NASTASSIA ARENDSE: From today SAA has effectively surrendered the bulk of the group’s domestic flights between Johannesburg and Durban, and a third of those between Johannesburg and Cape Town, to low-cost subsidiary Mango. In a statement, the airline said that the airlines will rationalise their route network for improved efficiencies and optimal aircraft utilisation, through a revised airline brand schedule.
For more I spoke to Tlali Tlali, who is the media relations manager at SAA.
TLALI TLALI: The changes need to be understood in the context of a decision taken at the corporate level to rationalise our existing resources in order to bring more efficiencies, if you like, from a group perspective. So we’ve decided to take advantage of what we have and put it to better use. And this is informed by a number of considerations.
These include customer segmentation in order to offer a much more suitable product, based on an appreciation of our market in which we operate.
Secondly we looked at the demand and load factors. That means that the decision that we take to deploy a certain number of flights per day, per week, must also be based on the manner in which certain routes perform.
The third consideration was taking note of market dynamics. We applied our mind and took note of the changed market conditions in the context of competition and the resultant effect in the form of route profitability.
NASTASSIA ARENDSE: Based on that, what are some of the changes that you’ve initiated?
TLALI TLALI: The changes that we have initiated really have less to do with the fact that we have removed capacity. They have more to do with a decision to say that we need to be able to continue to serve the market. In other words, the changes that we are talking about do not affect negatively our offering in terms of the flights that we have always had in the context of the group.
As we indicated in the statement that we issued some time last year, we indicated that from a group perspective we will continue to offer 278 flights between Johannesburg and Cape Town as a group, and we will continue to offer 200 flights between Johannesburg and Durban in the context of a group. The difference was only in the number of flights that will be operated by SAA, as opposed to the number of flights that will be operated by Mango.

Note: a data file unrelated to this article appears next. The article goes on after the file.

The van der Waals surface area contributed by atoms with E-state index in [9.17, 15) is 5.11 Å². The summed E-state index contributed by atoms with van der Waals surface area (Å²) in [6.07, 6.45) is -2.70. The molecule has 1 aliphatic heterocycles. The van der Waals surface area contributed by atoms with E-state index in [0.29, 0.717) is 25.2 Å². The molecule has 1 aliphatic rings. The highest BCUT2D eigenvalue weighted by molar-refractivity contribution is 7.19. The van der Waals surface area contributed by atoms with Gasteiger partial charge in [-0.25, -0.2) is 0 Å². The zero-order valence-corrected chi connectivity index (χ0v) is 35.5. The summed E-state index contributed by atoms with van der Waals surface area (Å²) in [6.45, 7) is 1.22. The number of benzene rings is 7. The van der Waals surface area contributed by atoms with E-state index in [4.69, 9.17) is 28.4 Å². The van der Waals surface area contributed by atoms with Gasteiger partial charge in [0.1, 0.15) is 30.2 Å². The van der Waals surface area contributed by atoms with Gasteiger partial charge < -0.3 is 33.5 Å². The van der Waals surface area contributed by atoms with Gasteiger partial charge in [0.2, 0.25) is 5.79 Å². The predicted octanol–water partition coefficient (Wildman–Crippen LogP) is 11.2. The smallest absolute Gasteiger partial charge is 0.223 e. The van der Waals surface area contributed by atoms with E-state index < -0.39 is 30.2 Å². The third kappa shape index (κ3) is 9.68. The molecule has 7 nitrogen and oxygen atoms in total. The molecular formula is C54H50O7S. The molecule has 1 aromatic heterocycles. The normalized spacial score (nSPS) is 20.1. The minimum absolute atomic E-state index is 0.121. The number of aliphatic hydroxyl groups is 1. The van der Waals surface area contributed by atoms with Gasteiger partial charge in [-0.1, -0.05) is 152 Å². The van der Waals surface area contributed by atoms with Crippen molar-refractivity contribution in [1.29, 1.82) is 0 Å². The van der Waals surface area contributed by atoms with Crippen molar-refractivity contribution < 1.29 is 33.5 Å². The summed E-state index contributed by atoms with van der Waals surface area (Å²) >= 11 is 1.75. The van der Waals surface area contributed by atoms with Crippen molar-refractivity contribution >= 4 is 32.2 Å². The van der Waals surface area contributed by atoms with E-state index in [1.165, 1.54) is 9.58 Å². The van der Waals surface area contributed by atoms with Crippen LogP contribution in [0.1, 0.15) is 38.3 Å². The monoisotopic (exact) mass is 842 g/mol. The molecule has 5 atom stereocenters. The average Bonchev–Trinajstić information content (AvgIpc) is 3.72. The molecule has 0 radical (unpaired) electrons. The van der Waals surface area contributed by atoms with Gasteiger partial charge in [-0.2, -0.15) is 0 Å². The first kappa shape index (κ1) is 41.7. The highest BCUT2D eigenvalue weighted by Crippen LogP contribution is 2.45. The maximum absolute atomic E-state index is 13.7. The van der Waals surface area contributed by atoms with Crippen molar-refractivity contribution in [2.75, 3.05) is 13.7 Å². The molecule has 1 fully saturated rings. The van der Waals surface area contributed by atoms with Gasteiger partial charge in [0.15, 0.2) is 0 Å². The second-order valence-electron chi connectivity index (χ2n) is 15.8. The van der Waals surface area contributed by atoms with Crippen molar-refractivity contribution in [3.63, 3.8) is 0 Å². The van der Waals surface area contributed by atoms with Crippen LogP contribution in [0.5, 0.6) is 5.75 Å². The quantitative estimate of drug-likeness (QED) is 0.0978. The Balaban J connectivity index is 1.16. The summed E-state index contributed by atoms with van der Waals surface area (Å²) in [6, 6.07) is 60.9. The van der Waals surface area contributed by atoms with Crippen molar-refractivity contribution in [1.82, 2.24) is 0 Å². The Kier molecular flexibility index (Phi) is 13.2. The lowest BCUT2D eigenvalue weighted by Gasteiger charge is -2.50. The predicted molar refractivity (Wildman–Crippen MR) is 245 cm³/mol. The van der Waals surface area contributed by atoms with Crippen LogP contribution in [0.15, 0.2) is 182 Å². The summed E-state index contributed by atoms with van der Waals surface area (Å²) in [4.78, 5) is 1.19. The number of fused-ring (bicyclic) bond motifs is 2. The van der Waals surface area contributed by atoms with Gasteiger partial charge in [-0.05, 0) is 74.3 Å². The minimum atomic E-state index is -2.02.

NASTASSIA ARENDSE: I think in December a lot of us were leaving and going on holiday, and some were grabbed with Steinhoff and various other things that were happening in the economy. For those who may have missed your announcement, just briefly talk to me about how many flights will Mango be operating and how many flights will you be operating.
TLALI TLALI: SAA will be operating a total of 162 flights a week between Johannesburg and Cape Town, and will be operating a total of 68 flights between Johannesburg and Durban, while Mango will be operating 116 flights between Johannesburg and Cape Town as well as 132 flights between Johannesburg and Durban.
Our offering from a flight perspective remains the same. As I indicated earlier on, one of the factors that we took into account was to say let’s have proper customer segmentation in order to understand the needs of our customers in the domestic market and deploy the right type of equipment. In this instance we are saying take note of the fact that some of your customers are the ones who are price-sensitive and you need to be able to respond to that and not exit the market or hurt the market or frustrate your customers, but make use of your existing resources in order to respond to that particular demand.
But, beyond that, we also took note of the fact that competition has changed the landscape, if you like. We have more and more LCCs coming into the market – that is your low-cost carriers that are playing in the domestic market – and SAA, which is a full-service carrier has a different kind of offering. So we had to make a call: whether we maintain the same capacity, the same offering, at the same price – which will not make commercial sense – or we make changes by introducing an appropriate product which is an LCC in our stable, which will be Mango, and continue to compete in the same way as other LCC operators that have now come into the domestic market.
NASTASSIA ARENDSE: I remember in November new CEO Vuyani Jarana mentioned that SAA would be meeting at the time with domestic lenders to negotiate some refinancing. How are those discussions going?
TLALI TLALI: The issue around refinancing is a matter that we’ve handled between the company and the shareholder, and it is part of the public record now that the matter has received attention by the shareholder and a number of engagements are in place. And I think sometime last year the minister also, representing the shareholder, made an announcement about the capital injection that the airline was receiving.